Rancho Unicorno
22. Dormouse
I love bowties, though I think that has a lot to do with Doctor Who. I have a little steampunk top hat that is supposed to be attached to a headband to stay on ( granted my headband broke so I've got to get a new one), and I also have a gear ring ( also currently broken and waiting to be fixed) and have been working on getting some other streampunk outfit pieces, though I'm not entirely sure where that obsession came from. I am currently working on a Sebastian Michaelis cosplay from Black Butler , it's a work in progress, which is partially because I've been watching anime for as long as I can remember. I have an Edward Elric (Fullmetal Alchemist) cosplay in the works, when I can find the jacket again( kinda temporarily misplaced it). I have an Abby Sciuto (NCIS character) "cosplay" in the works along with attempting to figure out a cosplay of Wrath or maybe Envy possibly even Lust (both Fullmetal Alchemist homunculi ). I even tried ( hair color is wrong though) to cosplay Misa Amane from Death Note. I attempt to say frak instead of cursing, 'cause of school. I love Star Trek ( mostly watched Next Generation) but alas do not like Earl Grey tea. Like 222Ravens I too have been inspired by my love of Supernatural, I have a neklace that is like their anti-possession charms, and started wearing a silver band ring on my right hand like Dean, though my ring is more feminine, and have been looking for a replica of Dean's necklace he wore.
Jill Blank
24. blankties
Fun article. Bow Ties are definitely cool in our household! For Jr Prom my son chose a bowtie (very few options). The next year (thanks to DW?) tuxedo companies had several more available and promoted in their pictures.

My husband's work desk has a TARDIS USB hub and a red Dalek. When other employees (strangers) consult with him, every so often, someone blurts out: "You have a TARDIS on your desk!!!" Instant ice-breaker!

We acquire things and adopt mannerisms/phrases, simply because we like it; it's an expression of our fandom. But, it also marks us as part of an unofficial club, an unspoken signal to strangers and acquaintances about a shared love/knowledge of an entirely different universe!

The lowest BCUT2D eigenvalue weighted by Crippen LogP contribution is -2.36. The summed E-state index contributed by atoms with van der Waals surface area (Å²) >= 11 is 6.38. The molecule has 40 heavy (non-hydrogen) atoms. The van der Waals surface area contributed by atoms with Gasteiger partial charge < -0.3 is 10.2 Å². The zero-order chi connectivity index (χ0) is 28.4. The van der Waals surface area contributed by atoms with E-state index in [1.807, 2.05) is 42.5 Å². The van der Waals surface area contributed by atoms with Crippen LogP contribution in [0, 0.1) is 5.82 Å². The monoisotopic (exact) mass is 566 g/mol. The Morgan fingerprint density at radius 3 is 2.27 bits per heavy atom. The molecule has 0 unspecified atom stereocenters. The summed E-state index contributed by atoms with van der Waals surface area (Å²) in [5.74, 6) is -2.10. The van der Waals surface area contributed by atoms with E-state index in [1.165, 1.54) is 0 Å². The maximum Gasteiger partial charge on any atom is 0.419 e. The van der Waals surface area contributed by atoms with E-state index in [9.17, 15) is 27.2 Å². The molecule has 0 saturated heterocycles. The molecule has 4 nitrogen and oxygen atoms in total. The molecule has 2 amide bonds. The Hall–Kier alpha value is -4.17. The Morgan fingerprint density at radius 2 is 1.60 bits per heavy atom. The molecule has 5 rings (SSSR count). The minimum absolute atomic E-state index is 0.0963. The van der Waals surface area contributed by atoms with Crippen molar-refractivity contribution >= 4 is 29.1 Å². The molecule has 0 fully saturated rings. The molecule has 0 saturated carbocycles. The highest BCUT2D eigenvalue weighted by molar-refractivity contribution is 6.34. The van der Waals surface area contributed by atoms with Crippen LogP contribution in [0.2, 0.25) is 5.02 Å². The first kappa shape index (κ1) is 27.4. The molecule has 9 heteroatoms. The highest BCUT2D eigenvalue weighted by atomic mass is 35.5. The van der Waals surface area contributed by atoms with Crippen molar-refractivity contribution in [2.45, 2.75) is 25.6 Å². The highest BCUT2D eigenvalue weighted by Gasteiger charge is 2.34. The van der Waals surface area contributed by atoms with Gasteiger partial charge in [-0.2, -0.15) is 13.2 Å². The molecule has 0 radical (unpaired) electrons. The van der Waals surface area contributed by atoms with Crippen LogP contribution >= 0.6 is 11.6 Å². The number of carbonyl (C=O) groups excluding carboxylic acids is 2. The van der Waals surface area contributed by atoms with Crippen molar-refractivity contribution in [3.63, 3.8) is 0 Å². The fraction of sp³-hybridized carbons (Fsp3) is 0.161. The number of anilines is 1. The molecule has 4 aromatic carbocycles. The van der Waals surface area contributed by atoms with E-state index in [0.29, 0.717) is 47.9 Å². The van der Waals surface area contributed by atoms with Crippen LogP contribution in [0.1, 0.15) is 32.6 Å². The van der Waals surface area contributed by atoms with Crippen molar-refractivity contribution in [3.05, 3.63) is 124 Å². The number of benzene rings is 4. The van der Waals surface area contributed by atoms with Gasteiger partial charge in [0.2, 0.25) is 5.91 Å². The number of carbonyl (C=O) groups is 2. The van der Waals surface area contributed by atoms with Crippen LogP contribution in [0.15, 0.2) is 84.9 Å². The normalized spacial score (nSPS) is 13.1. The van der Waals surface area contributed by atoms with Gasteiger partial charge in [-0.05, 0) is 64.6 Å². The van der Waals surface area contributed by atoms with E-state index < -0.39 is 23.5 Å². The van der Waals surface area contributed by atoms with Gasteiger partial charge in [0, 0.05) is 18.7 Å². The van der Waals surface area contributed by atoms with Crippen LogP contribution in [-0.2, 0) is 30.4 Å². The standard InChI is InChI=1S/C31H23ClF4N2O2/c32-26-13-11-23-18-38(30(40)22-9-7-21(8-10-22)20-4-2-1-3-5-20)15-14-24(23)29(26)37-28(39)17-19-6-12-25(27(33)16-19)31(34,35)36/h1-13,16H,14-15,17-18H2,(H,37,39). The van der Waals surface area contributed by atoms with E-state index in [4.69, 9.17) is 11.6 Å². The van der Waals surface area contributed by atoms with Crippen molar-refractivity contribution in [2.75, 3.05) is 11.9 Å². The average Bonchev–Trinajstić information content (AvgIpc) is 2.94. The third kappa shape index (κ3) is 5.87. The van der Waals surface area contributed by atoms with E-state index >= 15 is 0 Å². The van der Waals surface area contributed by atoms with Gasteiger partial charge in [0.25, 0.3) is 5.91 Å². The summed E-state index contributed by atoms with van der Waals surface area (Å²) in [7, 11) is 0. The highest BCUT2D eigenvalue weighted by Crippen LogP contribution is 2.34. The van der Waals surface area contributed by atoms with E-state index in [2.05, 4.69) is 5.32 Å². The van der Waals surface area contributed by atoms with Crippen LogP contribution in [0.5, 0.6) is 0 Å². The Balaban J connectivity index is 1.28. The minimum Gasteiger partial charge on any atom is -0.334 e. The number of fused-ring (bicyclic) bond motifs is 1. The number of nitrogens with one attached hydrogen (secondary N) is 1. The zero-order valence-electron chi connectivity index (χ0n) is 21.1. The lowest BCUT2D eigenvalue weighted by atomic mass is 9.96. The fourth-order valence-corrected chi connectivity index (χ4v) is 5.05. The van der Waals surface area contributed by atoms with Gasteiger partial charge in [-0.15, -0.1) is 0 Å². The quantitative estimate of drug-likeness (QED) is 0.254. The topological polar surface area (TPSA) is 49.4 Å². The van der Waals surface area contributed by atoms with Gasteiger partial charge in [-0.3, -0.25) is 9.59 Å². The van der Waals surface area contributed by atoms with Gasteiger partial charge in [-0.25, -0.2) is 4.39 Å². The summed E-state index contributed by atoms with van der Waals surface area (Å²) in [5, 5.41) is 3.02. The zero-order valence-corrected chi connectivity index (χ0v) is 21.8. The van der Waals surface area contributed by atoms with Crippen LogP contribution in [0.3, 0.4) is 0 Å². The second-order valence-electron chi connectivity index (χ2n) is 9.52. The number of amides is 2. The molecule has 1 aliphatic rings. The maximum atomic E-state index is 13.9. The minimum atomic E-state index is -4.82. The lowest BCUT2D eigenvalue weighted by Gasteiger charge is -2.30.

When my regular delivery man noticed the "Exploding TARDIS" print, he told me all about his brother's DW obsession (wink, wink) -- and told me about all the Doctors in Dr Seuss' "Whoville" setting. (He'd also seen episodes I'm *still* waiting for, so I got some "spoiler-worthy" dish!)

The interstate driver whose "Other Car is a TARDIS" will never know the excitement she caused the occupants of our car. It was a little thing that totally brightened our day! (It's probably just as well we didn't catch up to her again; I doubt our excited gestures would've translated accurately....)

At my daughter' college, someone stomped out, "HELLO, SWEETIE" followed by numbers on the pristine snow of the football field. She sent a photo to her Who-vian friends, starting a fun series of text messages about the potential meaning of the mysterious message. Snow-Stomper might not even be a DW fan! -- but what fun to be part of the group that sees The Doctor (and friends) at work in our own world!

Fans-Connecting-with-Fans: Sometimes it's nothing more than a "Nice Shirt" (or bowtie, hat, coat, shoes, etc.) comment and a knowing smile shared with a total stranger in passing. At other times, a whole conversation is started and a new friend is gained. Always, we're left with a positive feeling because because we recognize a fellow Fan.

Sometimes we become the door that opens a whole world to a brand new fan! My children shared DW with several of their peers, and created their own unofficial fan club. Now *other* classmates who've discovered DW-fan/friends at their respective colleges come back to my children for understanding. We're the G0-To place for borrowing DVDs and/or hosting marathon viewings over breaks.

Bottom Line: everyone interprets things through their own lenses; Fans just have more fun!
Jill Blank
25. blankties
Other favorite phrasesused with our in-the-know social group:

"Pockets!" -- Donna Noble's repeated exclamation/lament of the Runaway Bride, Doctor Who episode --used by us females pleasantly surprised to *find* pockets in our dresses and/or formal gowns!

"P-P-P-Pizza!: -- Mickey (the Auton), in Rose episode, Doctor Who

"Moisture-ize Me!" -- Cassandra, the bitchy-trampoline, DW

"Spoilers!" and "Hello, Sweetie" -- River Song, DW (the latter is my general ring tone; my husband likes it so much, he set it as my personal ringtone on his phone -- the Phineas & Ferb theme is our children...)

"SMEG!" and "Smeghead" etc. -- Red Dwarf!